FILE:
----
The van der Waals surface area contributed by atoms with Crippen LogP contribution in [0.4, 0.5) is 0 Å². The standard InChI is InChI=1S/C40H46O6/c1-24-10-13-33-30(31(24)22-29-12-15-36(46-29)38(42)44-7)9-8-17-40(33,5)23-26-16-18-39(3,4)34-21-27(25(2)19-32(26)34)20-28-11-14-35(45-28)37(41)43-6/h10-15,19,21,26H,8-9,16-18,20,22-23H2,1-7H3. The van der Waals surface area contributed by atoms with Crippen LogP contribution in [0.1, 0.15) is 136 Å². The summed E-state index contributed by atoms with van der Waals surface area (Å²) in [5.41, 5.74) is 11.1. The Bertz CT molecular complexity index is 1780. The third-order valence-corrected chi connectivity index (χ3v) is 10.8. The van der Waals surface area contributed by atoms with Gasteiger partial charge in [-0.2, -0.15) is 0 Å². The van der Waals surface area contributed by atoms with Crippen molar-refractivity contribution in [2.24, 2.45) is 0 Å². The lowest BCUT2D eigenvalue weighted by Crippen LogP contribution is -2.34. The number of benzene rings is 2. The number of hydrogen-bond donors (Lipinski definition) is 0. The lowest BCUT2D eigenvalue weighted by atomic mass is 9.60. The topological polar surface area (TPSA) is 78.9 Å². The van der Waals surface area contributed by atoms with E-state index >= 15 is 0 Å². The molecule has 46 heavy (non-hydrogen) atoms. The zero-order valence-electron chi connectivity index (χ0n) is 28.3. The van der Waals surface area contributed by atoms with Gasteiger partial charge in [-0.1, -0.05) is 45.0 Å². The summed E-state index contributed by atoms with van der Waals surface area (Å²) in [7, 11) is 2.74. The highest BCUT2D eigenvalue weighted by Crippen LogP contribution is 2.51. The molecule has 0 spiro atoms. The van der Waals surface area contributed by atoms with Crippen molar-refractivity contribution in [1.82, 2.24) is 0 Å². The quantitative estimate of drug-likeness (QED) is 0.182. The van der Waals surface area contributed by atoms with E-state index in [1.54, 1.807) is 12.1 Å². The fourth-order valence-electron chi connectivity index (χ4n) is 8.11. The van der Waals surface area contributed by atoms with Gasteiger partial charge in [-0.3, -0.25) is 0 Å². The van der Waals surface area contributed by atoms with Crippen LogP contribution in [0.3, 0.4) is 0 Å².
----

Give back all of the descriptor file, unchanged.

The van der Waals surface area contributed by atoms with Crippen LogP contribution in [0.4, 0.5) is 0 Å². The standard InChI is InChI=1S/C40H46O6/c1-24-10-13-33-30(31(24)22-29-12-15-36(46-29)38(42)44-7)9-8-17-40(33,5)23-26-16-18-39(3,4)34-21-27(25(2)19-32(26)34)20-28-11-14-35(45-28)37(41)43-6/h10-15,19,21,26H,8-9,16-18,20,22-23H2,1-7H3. The van der Waals surface area contributed by atoms with Crippen LogP contribution in [0.1, 0.15) is 136 Å². The summed E-state index contributed by atoms with van der Waals surface area (Å²) in [5.41, 5.74) is 11.1. The Bertz CT molecular complexity index is 1780. The third-order valence-corrected chi connectivity index (χ3v) is 10.8. The van der Waals surface area contributed by atoms with Gasteiger partial charge in [-0.2, -0.15) is 0 Å². The van der Waals surface area contributed by atoms with Crippen molar-refractivity contribution in [2.24, 2.45) is 0 Å². The lowest BCUT2D eigenvalue weighted by Crippen LogP contribution is -2.34. The number of benzene rings is 2. The number of hydrogen-bond donors (Lipinski definition) is 0. The lowest BCUT2D eigenvalue weighted by atomic mass is 9.60. The topological polar surface area (TPSA) is 78.9 Å². The van der Waals surface area contributed by atoms with E-state index >= 15 is 0 Å². The molecule has 46 heavy (non-hydrogen) atoms. The zero-order valence-electron chi connectivity index (χ0n) is 28.3. The van der Waals surface area contributed by atoms with Gasteiger partial charge in [-0.1, -0.05) is 45.0 Å². The summed E-state index contributed by atoms with van der Waals surface area (Å²) in [7, 11) is 2.74. The highest BCUT2D eigenvalue weighted by Crippen LogP contribution is 2.51. The molecule has 0 spiro atoms. The van der Waals surface area contributed by atoms with Crippen molar-refractivity contribution in [1.82, 2.24) is 0 Å². The quantitative estimate of drug-likeness (QED) is 0.182. The van der Waals surface area contributed by atoms with E-state index in [1.54, 1.807) is 12.1 Å². The fourth-order valence-electron chi connectivity index (χ4n) is 8.11. The van der Waals surface area contributed by atoms with Gasteiger partial charge in [-0.3, -0.25) is 0 Å². The van der Waals surface area contributed by atoms with Crippen LogP contribution in [0.3, 0.4) is 0 Å².